I think it would also be worth keeping in mind how hard it is to make progress on each front. Given that there seems to be widespread non-therapeutic use of antibiotics for farmed animals, and that (I believe) most people have accepted that antibiotics should be used sparingly, I would be surprised if there were no "low-hanging fruits" there. This is not meant as a complete solution, but rather is an attempt to identify our "next best move". I would believe that cheap in-farm diagnostic tools should now be within reach as well, or already existing.
Separately from this, I admit being confused about the nature of the question regarding the importance of dealing with over-use of antibiotics in farmed animals. My understanding is that we know that inter-species and horizontal gene transfers can occur, so is the question about knowing how much time it takes? I just don't have a clear model of how I'm supposed to think about it. Should I think that we are in a sort of "race against bacteria" to innovate faster than they evolve? Why would a delay in transfer to humans be a crucial consideration? Is it that antibiotic innovation is mostly focused on humans? Is there such a thing as a human-taylored antibiotic vs. farmed animal antibiotic? I suppose not? I cannot wrap my head around the idea that this delay in transmission to humans is important. So I guess I'm not thinking about it right?
[Added later:] Maybe the point is that if some very resistant strain emerges in a farmed animal species, we have time to develop a counter-measure before it jumps to humans?
Thanks a lot, this is super helpful! I particularly appreciated that you took the time to explain the internal workings of a typical think tank, this was not at all clear to me.
The impression I get from a (I admit relatively casual) look is that you are saying something along the following lines:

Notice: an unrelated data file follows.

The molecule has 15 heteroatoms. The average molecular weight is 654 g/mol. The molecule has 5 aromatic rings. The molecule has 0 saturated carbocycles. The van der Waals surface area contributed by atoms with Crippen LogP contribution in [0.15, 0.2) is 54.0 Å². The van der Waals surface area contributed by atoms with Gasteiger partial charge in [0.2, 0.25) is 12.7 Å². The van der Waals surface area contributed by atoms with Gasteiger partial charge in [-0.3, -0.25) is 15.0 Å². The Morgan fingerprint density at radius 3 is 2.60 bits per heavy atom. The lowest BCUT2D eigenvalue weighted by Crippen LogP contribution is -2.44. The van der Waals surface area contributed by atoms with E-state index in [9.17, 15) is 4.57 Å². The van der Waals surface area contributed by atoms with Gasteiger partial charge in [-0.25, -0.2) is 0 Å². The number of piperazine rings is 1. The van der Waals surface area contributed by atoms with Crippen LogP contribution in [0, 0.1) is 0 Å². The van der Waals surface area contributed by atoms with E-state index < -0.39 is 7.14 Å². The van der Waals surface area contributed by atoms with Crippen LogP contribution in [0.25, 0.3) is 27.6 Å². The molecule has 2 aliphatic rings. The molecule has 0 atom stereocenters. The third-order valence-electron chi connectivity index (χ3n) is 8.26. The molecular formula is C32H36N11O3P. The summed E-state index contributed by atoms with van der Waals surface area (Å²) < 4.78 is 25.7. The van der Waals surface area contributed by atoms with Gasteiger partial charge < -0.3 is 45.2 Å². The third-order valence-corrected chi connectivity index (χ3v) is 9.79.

1) there is a big mystery concerning the fact that the rate of growth has been accelerating,
2) you will introduce a novel tool to explain that fact, which is stochastic calculus,
3) using this tool, you arrive at the conclusion that infinite explosion will occur before 2047 with 50% probability.
For starters, as you point out if we read you sufficiently carefully, there is no big mystery in the fact that the rate of growth of humanity has been super-exponential. This can be simply explained by assuming that innovation is an important component of the growth rate, and the amount of innovation effort itself is not constant, but grows with the size of the population, maybe in proportion to this size. So if you decide that this is your model of the world, and that the growth rate is proportional to innovation effort, then you write down some simple math and you conclude that infinite explosion will occur at some point in the near future. This has been pointed numerous times. For instance, as you point out (if we read you carefully), Michael Kremer (1993) checked that, going back as far as a million years ago, the idea that population growth rate is roughly proportional to (some positive power of the) population size gives you a good fit with the data up to maybe a couple of centuries ago. And then we know that the model stops to work, because for some reason at some level of income people stop to transform economic advancement into having more children. I don't think we should ponder for long about the fact that a model that matched well past data stopped to work at some point. This seems to me to be the natural fate of models of early growth of anything. So instead of speculating about this, Kremer adjusts his model to make it more realistic.